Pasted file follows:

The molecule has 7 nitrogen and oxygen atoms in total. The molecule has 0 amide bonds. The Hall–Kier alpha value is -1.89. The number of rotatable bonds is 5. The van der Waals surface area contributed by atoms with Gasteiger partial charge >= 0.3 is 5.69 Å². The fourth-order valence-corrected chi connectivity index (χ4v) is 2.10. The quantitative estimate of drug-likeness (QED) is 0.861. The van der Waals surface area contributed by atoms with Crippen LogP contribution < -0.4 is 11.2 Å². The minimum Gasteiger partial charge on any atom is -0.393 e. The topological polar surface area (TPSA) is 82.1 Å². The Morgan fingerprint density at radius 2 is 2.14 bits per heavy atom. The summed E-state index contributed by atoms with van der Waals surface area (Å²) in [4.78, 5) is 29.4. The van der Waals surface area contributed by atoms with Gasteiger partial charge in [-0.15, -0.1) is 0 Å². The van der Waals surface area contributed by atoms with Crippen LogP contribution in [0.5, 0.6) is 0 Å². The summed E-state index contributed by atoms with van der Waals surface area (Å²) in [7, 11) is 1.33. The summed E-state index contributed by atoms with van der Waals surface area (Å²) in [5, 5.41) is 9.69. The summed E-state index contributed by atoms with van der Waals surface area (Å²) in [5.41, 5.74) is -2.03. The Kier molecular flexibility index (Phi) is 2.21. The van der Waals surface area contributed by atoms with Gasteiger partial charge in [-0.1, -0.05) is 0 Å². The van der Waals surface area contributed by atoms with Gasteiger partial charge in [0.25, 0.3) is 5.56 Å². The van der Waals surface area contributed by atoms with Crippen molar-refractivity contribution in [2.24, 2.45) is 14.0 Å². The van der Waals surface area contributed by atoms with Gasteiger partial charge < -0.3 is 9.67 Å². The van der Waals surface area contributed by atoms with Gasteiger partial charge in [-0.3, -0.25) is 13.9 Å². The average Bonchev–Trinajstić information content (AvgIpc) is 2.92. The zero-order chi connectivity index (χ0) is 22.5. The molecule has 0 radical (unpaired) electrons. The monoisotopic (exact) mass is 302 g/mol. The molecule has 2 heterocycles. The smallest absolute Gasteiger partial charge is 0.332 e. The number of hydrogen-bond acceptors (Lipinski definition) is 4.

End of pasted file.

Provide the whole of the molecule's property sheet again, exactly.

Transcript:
The molecule has 7 nitrogen and oxygen atoms in total. The molecule has 0 amide bonds. The Hall–Kier alpha value is -1.89. The number of rotatable bonds is 5. The van der Waals surface area contributed by atoms with Gasteiger partial charge >= 0.3 is 5.69 Å². The fourth-order valence-corrected chi connectivity index (χ4v) is 2.10. The quantitative estimate of drug-likeness (QED) is 0.861. The van der Waals surface area contributed by atoms with Crippen LogP contribution < -0.4 is 11.2 Å². The minimum Gasteiger partial charge on any atom is -0.393 e. The topological polar surface area (TPSA) is 82.1 Å². The Morgan fingerprint density at radius 2 is 2.14 bits per heavy atom. The summed E-state index contributed by atoms with van der Waals surface area (Å²) in [4.78, 5) is 29.4. The van der Waals surface area contributed by atoms with Gasteiger partial charge in [-0.15, -0.1) is 0 Å². The van der Waals surface area contributed by atoms with Crippen LogP contribution in [0.5, 0.6) is 0 Å². The summed E-state index contributed by atoms with van der Waals surface area (Å²) in [7, 11) is 1.33. The summed E-state index contributed by atoms with van der Waals surface area (Å²) in [5, 5.41) is 9.69. The summed E-state index contributed by atoms with van der Waals surface area (Å²) in [5.41, 5.74) is -2.03. The Kier molecular flexibility index (Phi) is 2.21. The van der Waals surface area contributed by atoms with Gasteiger partial charge in [-0.1, -0.05) is 0 Å². The van der Waals surface area contributed by atoms with Gasteiger partial charge in [0.25, 0.3) is 5.56 Å². The van der Waals surface area contributed by atoms with Crippen molar-refractivity contribution in [2.24, 2.45) is 14.0 Å². The van der Waals surface area contributed by atoms with Gasteiger partial charge < -0.3 is 9.67 Å². The van der Waals surface area contributed by atoms with Gasteiger partial charge in [-0.3, -0.25) is 13.9 Å². The average Bonchev–Trinajstić information content (AvgIpc) is 2.92. The zero-order chi connectivity index (χ0) is 22.5. The molecule has 0 radical (unpaired) electrons. The monoisotopic (exact) mass is 302 g/mol. The molecule has 2 heterocycles. The smallest absolute Gasteiger partial charge is 0.332 e. The number of hydrogen-bond acceptors (Lipinski definition) is 4.